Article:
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Atmosphere 2018, 9(9), 356; https://doi.org/10.3390/atmos9090356

Comparison of Closed Chamber and Eddy Covariance Methods to Improve the Understanding of Methane Fluxes from Rice Paddy Fields in Japan

1
United Graduate School of Agricultural Science, Tokyo University of Agriculture and Technology, Tokyo 183-8509, Japan
2
Leibniz Center of Agricultural Landscape Research (ZALF), 15374 Müncheberg, Germany
3
Institute of Agriculture and Horticulture, Faculty of Life Science, Humboldt University of Berlin, 14195 Berlin, Germany
4
Graduate School of Agriculture, Meiji University, Kanagawa 214-8571, Japan
5
School of Agriculture, Meiji University, Kanagawa 214-8571, Japan
6
Faculty of Agriculture at Kamphaeng Saen, Kasetsart University, Nakhon Pathom 73140, Thailand
Current address: Department of Biogeochemical System, Max Planck Institute for Biogeochemistry, 07745 Jena, Germany.
*
Authors to whom correspondence should be addressed.
Received: 9 June 2018 / Revised: 5 September 2018 / Accepted: 13 September 2018 / Published: 15 September 2018
(This article belongs to the Special Issue C and N Cycling and Greenhouse Gases Emission in Agroecosystem)
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Abstract

Greenhouse gas flux monitoring in ecosystems is mostly conducted by closed chamber and eddy covariance techniques. To determine the relevance of the two methods in rice paddy fields at different growing stages, closed chamber (CC) and eddy covariance (EC) methods were used to measure the methane (CH4) fluxes in a flooded rice paddy field. Intensive monitoring using the CC method was conducted at 30, 60 and 90 days after transplanting (DAT) and after harvest (AHV). An EC tower was installed at the centre of the experimental site to provide continuous measurements during the rice cropping season. The CC method resulted in CH4 flux averages that were 58%, 81%, 94% and 57% higher than those measured by the EC method at 30, 60 and 90 DAT and after harvest (AHV), respectively. A footprint analysis showed that the area covered by the EC method in this study included non-homogeneous land use types. The different strengths and weaknesses of the CC and EC methods can complement each other, and the use of both methods together leads to a better understanding of CH4 emissions from paddy fields. View Full-Text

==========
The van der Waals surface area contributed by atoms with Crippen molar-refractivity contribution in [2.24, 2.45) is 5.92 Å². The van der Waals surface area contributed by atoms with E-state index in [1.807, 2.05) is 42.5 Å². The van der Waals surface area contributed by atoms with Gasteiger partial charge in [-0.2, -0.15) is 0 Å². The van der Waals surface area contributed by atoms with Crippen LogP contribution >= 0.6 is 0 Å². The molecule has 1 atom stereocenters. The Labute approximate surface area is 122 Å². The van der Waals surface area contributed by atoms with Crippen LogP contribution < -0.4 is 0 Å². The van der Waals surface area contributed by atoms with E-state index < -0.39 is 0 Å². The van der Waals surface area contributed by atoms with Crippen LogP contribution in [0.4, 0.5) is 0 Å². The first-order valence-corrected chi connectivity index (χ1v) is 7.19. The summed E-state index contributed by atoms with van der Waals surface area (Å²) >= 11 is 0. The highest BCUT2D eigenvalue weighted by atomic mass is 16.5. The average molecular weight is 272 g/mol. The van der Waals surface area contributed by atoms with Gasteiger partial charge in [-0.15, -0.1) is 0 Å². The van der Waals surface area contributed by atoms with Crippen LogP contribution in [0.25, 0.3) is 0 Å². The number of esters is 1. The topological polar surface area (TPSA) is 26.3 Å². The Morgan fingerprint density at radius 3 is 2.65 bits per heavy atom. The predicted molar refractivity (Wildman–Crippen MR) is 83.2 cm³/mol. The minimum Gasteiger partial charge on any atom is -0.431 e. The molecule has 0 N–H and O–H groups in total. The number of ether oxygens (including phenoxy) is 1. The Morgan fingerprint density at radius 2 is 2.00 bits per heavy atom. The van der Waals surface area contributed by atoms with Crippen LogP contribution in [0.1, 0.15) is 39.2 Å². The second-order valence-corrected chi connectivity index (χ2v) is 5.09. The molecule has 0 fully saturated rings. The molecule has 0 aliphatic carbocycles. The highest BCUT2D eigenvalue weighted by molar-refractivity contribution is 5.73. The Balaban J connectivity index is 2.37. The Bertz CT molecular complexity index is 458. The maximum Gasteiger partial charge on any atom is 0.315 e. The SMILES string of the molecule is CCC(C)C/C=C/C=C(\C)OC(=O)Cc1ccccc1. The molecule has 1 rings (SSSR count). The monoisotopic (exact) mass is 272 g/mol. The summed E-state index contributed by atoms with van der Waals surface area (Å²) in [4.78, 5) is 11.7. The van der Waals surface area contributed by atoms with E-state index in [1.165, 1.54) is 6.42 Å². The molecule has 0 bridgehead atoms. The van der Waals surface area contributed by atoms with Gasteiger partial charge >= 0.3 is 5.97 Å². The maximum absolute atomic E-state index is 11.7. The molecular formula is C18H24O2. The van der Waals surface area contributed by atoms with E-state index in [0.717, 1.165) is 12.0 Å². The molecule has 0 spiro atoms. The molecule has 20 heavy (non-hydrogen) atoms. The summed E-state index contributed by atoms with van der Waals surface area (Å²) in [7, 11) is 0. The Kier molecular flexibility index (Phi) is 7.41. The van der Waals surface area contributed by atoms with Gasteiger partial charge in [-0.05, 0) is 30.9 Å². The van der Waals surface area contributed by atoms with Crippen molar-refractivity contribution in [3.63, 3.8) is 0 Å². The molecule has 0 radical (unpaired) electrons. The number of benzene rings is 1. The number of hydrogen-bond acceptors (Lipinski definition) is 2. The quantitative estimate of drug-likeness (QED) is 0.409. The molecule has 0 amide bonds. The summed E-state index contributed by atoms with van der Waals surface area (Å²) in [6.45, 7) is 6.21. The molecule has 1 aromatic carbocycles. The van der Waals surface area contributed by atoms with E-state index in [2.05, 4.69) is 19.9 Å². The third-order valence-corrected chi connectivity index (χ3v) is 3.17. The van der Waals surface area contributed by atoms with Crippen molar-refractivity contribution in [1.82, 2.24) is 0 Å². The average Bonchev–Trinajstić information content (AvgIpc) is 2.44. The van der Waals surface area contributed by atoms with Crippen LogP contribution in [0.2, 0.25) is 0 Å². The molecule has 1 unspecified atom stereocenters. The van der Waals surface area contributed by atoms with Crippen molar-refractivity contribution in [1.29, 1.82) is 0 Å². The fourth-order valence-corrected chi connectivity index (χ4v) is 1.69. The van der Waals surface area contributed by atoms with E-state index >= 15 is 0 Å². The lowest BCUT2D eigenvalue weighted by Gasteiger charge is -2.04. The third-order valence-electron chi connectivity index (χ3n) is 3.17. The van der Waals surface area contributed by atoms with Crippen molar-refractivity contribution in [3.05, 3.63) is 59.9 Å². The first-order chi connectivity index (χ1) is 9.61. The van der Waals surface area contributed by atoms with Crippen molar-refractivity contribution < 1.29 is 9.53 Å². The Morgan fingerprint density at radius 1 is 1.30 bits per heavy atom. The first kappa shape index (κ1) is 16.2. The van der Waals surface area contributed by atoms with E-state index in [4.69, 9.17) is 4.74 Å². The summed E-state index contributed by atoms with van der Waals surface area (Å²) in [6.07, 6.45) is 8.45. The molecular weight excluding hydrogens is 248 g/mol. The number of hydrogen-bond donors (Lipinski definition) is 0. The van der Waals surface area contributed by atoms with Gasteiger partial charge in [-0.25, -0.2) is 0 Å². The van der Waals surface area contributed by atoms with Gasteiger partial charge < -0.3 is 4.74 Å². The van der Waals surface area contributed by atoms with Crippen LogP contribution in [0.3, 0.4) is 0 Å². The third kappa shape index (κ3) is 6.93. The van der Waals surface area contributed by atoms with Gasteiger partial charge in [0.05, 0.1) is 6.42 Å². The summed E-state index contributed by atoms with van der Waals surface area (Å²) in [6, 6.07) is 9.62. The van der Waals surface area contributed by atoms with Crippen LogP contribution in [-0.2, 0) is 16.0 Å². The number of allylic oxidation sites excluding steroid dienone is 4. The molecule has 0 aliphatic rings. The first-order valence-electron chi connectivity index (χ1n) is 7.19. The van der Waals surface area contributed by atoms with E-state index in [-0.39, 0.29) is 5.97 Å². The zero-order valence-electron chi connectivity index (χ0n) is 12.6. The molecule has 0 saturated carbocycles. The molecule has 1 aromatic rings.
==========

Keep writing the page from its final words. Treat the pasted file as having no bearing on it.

Keywords: methane flux; rice paddy field; eddy covariance technique; footprint analysis methane flux; rice paddy field; eddy covariance technique; footprint analysis
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Chaichana, N.; Bellingrath-Kimura, S.D.; Komiya, S.; Fujii, Y.; Noborio, K.; Dietrich, O.; Pakoktom, T. Comparison of Closed Chamber and Eddy Covariance Methods to Improve the Understanding of Methane Fluxes from Rice Paddy Fields in Japan. Atmosphere 2018, 9, 356.

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